Assigning different priorities of call for men within Class I-A on the basis of their being single or married ended with an amendment to Selective Service System regulations (38 Federal Register 13485) on May 23, 1973. Marital status alone no longer affected priority of draft call. Unless revised by Congress or a change in Selective Service System regulations, these rules would apply in a future draft.

Eligibility for the III-A classification on the basis of paternity ended in 1970. President Nixon issued Executive Order 11527 on April 23, 1970, which terminated the availability of the Class III-A paternity deferment for new fathers if the child was conceived on or after that date. Class III-A remained available for fathers of children conceived prior to that date, and for men who could prove hardship to dependents.



Anonymous said...

May not agree with me but at least avoiding the army is a practical reason for being in yeshiva. Maybe if guys were told the real reason for staying in yeshiva so long they would stop grousing about it.

Anonymous said...

Does it matter how the boys all ended up going to yeshiva as long as they all go? You can't really be saying that there is something wrong with having a Torah educated group of men.

Anonymous said...

From someone else who was alive and there during the Vietnam war, thanks for telling it like it was. My kids have heard the stories but their friends think I'm just making all this up. Most of the other guys who sat in yeshiva while I was serving are no better educated in Torah then I am, because most of them did precious little sitting. My brotherinlaw managed to get smicha while completing law school and being married--go ahead and try it today and see if it is at all possible. At least he doesn't have the gall to go around calling himself rabbi when he knows how little he did to earn that title. Funny enough his having smicha helped with his kids shidduchim. What a joke.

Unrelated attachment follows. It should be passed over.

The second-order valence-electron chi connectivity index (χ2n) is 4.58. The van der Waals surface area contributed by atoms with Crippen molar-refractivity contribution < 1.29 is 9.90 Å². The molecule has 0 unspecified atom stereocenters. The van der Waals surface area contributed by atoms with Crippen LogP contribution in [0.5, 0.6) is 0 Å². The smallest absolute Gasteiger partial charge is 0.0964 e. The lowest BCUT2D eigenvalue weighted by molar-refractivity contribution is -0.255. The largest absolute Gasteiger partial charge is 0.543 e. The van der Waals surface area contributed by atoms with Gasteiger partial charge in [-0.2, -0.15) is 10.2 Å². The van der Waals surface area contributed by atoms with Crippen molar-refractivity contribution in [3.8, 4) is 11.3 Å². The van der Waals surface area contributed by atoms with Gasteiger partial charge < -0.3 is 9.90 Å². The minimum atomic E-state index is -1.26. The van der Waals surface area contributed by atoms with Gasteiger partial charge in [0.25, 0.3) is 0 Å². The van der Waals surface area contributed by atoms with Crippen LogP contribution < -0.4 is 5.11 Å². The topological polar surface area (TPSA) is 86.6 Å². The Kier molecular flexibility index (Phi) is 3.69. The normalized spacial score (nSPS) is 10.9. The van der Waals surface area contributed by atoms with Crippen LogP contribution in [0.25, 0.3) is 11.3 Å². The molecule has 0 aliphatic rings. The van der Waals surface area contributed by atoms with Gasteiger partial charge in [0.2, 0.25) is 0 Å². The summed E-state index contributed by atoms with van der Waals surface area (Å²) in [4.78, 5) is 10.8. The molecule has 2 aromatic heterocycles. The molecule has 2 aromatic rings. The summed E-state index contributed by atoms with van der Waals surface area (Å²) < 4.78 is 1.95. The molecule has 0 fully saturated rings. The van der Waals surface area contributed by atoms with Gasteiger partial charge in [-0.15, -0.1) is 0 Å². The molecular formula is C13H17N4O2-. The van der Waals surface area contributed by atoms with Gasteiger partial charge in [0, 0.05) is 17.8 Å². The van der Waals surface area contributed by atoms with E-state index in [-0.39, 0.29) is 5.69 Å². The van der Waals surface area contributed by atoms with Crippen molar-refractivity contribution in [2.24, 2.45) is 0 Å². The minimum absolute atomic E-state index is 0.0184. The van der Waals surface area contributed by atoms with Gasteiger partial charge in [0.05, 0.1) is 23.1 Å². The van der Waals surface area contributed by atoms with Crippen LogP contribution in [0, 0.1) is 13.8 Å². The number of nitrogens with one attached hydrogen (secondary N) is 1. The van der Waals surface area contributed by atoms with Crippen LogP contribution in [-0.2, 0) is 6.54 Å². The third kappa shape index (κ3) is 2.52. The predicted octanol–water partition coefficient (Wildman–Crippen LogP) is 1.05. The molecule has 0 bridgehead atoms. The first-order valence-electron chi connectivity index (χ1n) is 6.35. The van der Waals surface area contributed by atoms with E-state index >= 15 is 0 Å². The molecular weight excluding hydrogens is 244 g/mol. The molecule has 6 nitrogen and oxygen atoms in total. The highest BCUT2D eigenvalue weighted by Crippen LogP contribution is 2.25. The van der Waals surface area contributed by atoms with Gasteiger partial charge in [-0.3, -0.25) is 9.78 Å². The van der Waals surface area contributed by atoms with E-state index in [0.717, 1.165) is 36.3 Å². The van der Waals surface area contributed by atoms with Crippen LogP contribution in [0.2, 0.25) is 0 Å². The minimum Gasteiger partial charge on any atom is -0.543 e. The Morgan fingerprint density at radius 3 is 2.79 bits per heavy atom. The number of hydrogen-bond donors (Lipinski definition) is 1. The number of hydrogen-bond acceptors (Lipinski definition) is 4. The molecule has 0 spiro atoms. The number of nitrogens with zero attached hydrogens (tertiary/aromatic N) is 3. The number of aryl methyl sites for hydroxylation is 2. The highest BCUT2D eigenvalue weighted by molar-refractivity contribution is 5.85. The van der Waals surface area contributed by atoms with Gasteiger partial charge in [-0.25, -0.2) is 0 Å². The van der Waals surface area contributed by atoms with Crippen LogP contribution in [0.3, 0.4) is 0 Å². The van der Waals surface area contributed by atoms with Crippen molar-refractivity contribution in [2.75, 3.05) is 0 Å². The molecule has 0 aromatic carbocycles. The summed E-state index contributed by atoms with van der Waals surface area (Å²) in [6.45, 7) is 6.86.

Anonymous said...

For hatzolas nefoshos you do what you have to do. Can't blame the yeshivas for saving lives during Vietnam. Today just might be a different story.

Anonymous said...

I think we're missing the point here. This is not about Vietnam anymore. A system got put into place, good or bad however you look at it, and it's still here and more powerful then it ever was. Boys who shouldn't be in yeshiva, who don't want to be in yeshiva are forced to be because their particular society says that only a learning boy is going to be a proper shidduch.The system also encourages keeping the boys from growing up by having to take the step of earning a living. Forget how it all got here--fix what's wrong with it for today's world.

Anonymous said...

They're using the same rotten excuse in Israel today. The frum boys run to yeshiva instead of to the army. Oh they want someone to be in the army and protect them just don't let it be them doing the job. They're not really running to learn, they're just running away from a responsibility. Didn't anyone teach them that Yehoshua was an army general?

Anonymous said...

Look, learning is a good thing. But making a rule that everyone has to be in yeshiva for so long doesn't result in more learning really. Plenty of boys in yeshiva who are just going through the motions or frankly don't have the intellect for the type of deep learning that should be done in kollel. What is the benefit to them by doing this? They don't go to college early enough and they don't go to work early enough and families suffer because everything is dumped on the wife.

With Yissochor and Zevulun people should remember that there were two of them and one of them worked and learned. That ratio is disappearing. Who is going to support the learning guys and yeshivas if no one is out working or not able to make a decent living?

Anonymous said...

Sinah between various frum groups is nothing new. What the Vietnam war did was allow the yeshivish crowd to crow that they were better then the rest of the frum groups because look what they did to "save" jews that the other frum groups didn't do. The war is over and they still are crowing that they are at the top of the heap of frum jews. They barely tolerate the rest of us. And only their yeshives are considered good enough. I learned in YU bais medrash for smicha and "they" said I was mode4rn orthodox not yeshivesh.